Where expressing a heart voice can expose my internal life, the head voice feels safe in only offering the external and factual. However, long term use of this defensive posture can lead to a loss of contact with emotions, and an over-identification with the head voice. This is where I find myself at the moment, experimenting with an increasing identification with the heart voice. I have noticed that head-identification leads me to over-emphasise verbal content when I am listening. The speaker may not be looking for an exposure of factual inconsistencies. Another consequence is that I express heart content through my head, were I am unlikely to get a heart response. I would feel more embarrassed about about this, if it weren’t so common.

The most savage consequence of my head-orientation I have titled, The Ambush. It starts with an unease that could be honestly expressed through the heart voice. It would say something like, “I would like to stop talking now”. I don’t express that voice, and the repression builds an anger inside of myself. I use that anger to listen closely to the other person’s head voice. I am preparing a head response, but not with the intention of providing information. My intention is to fashion a factually unassailable and emotionally crushing response, hiding my anger in facts 11. In effect I wish to punish the other person for putting me in a situation where I have feelings that I can’t express. This is the consequence of not being honest about my own heart voice.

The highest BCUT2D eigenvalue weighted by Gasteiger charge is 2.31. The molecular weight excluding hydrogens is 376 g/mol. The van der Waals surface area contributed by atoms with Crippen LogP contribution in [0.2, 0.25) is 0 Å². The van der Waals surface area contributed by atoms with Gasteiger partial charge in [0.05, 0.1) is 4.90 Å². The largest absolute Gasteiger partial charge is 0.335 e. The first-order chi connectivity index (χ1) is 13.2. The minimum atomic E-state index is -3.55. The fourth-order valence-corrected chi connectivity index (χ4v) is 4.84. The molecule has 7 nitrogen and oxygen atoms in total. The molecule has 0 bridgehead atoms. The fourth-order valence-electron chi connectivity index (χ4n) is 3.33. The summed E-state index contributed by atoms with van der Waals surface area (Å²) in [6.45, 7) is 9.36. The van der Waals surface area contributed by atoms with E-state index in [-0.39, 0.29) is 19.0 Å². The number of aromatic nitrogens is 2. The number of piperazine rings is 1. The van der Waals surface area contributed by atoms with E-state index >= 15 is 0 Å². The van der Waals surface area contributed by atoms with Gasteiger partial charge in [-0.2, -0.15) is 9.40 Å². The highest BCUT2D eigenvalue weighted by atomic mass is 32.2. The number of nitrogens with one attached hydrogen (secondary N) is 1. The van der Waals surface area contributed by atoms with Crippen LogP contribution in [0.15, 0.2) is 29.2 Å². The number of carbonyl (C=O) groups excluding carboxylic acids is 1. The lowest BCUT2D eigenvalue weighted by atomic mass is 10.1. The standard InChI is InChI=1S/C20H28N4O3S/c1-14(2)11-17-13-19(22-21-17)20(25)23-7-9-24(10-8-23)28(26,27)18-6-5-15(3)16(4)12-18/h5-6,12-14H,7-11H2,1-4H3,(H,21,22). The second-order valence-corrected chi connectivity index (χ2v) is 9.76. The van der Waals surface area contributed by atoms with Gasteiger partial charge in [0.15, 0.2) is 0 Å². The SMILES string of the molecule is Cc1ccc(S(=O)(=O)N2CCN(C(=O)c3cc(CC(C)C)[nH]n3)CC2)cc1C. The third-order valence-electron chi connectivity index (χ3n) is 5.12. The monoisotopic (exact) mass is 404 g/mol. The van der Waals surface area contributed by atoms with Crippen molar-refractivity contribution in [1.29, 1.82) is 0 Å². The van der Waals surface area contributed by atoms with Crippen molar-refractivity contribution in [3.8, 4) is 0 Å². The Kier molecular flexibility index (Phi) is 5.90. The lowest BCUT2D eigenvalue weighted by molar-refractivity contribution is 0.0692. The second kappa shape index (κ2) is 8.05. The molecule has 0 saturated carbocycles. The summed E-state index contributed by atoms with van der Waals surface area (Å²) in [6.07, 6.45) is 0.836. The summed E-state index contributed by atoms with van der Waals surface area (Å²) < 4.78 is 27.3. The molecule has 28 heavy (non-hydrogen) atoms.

The Ambush: settling the heart through the head.

It isn’t pretty. By contrast, greater identification with the heart voice may increase my awareness of emotional states. Then I can be clearer about my emotional needs. If I can express them via my heart voice, I have a better chance of getting a heart response. And perhaps then I can build relationships on kindness to my own weaknesses, instead of injuring them with shame over my limitations. “You need not burn the house to get out of it” 12.

Love and Unlove

What is the opposite of love? The conventional pairing is love and hate. But is hate what stops me loving? John Welwood suggests that what lies behind “our wounded relationship with love” is “the mood of unlove”, a deep-seated suspicion I harbour within myself that I am not truly lovable as I am 1. This suspicion “undermines our capacity to give and receive love freely”. It acts as a filter which hides evidence of love, while highlighting any note of disinterest or rejection 2.

Possible faces of love and unlove.

My ‘mood of unlove’ announced itself at a party a few years ago, by overplaying its hand. It was a beautiful event, full of engaging people who were happy to see me. A thing happened, a thing too trivial and tedious to reward recounting. And there was no rejection involved. But it was possible for me to interpret rejection. So, why not?: I did. At that point I wanted to run home to my cave, far from the gross injustice of humanity. But somehow I wasn’t convinced with my own interpretation. I stayed, bewildered by the banquet of welcoming signs, baffled by how one small thing could numb me to the feast. The next day the whole incident became a little clearer: I had to develop a talent for seeing welcome, to balance a genius at inventing rejection.